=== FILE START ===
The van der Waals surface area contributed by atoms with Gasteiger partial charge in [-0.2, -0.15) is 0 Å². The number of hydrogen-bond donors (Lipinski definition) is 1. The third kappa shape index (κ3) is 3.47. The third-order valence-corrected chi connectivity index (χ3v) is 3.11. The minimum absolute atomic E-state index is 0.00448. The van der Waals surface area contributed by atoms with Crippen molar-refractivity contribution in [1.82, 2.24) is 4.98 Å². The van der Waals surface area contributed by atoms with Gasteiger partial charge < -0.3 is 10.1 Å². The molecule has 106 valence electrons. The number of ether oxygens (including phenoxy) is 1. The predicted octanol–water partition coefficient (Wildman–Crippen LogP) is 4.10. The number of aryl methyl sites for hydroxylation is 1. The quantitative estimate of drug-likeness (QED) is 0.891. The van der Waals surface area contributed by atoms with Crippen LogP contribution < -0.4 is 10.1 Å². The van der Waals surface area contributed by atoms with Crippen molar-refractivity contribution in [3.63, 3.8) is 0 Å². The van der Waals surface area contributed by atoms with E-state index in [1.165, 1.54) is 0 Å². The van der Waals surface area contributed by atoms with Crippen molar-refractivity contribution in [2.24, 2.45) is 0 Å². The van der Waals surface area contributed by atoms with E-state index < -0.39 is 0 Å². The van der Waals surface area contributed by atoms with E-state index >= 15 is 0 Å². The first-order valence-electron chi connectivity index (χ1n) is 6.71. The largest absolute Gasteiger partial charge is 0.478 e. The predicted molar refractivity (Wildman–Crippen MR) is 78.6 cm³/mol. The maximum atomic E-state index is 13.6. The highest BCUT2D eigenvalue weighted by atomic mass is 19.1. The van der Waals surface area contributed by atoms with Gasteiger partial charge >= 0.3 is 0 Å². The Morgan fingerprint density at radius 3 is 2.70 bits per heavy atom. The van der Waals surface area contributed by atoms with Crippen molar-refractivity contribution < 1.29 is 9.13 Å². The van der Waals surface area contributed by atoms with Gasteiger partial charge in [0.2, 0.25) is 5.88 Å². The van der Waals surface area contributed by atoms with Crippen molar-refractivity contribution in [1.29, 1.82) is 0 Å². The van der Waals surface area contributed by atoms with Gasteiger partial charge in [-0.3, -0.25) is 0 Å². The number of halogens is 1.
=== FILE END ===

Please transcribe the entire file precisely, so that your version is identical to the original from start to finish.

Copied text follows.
The van der Waals surface area contributed by atoms with Gasteiger partial charge in [-0.2, -0.15) is 0 Å². The number of hydrogen-bond donors (Lipinski definition) is 1. The third kappa shape index (κ3) is 3.47. The third-order valence-corrected chi connectivity index (χ3v) is 3.11. The minimum absolute atomic E-state index is 0.00448. The van der Waals surface area contributed by atoms with Crippen molar-refractivity contribution in [1.82, 2.24) is 4.98 Å². The van der Waals surface area contributed by atoms with Gasteiger partial charge < -0.3 is 10.1 Å². The molecule has 106 valence electrons. The number of ether oxygens (including phenoxy) is 1. The predicted octanol–water partition coefficient (Wildman–Crippen LogP) is 4.10. The number of aryl methyl sites for hydroxylation is 1. The quantitative estimate of drug-likeness (QED) is 0.891. The van der Waals surface area contributed by atoms with Crippen LogP contribution < -0.4 is 10.1 Å². The van der Waals surface area contributed by atoms with Crippen molar-refractivity contribution in [3.63, 3.8) is 0 Å². The van der Waals surface area contributed by atoms with E-state index in [1.165, 1.54) is 0 Å². The van der Waals surface area contributed by atoms with Crippen molar-refractivity contribution in [2.24, 2.45) is 0 Å². The van der Waals surface area contributed by atoms with E-state index < -0.39 is 0 Å². The van der Waals surface area contributed by atoms with E-state index >= 15 is 0 Å². The first-order valence-electron chi connectivity index (χ1n) is 6.71. The largest absolute Gasteiger partial charge is 0.478 e. The predicted molar refractivity (Wildman–Crippen MR) is 78.6 cm³/mol. The maximum atomic E-state index is 13.6. The highest BCUT2D eigenvalue weighted by atomic mass is 19.1. The van der Waals surface area contributed by atoms with Gasteiger partial charge >= 0.3 is 0 Å². The Morgan fingerprint density at radius 3 is 2.70 bits per heavy atom. The van der Waals surface area contributed by atoms with Crippen molar-refractivity contribution < 1.29 is 9.13 Å². The van der Waals surface area contributed by atoms with Gasteiger partial charge in [0.2, 0.25) is 5.88 Å². The van der Waals surface area contributed by atoms with Crippen molar-refractivity contribution in [1.29, 1.82) is 0 Å². The van der Waals surface area contributed by atoms with Gasteiger partial charge in [-0.3, -0.25) is 0 Å². The number of halogens is 1.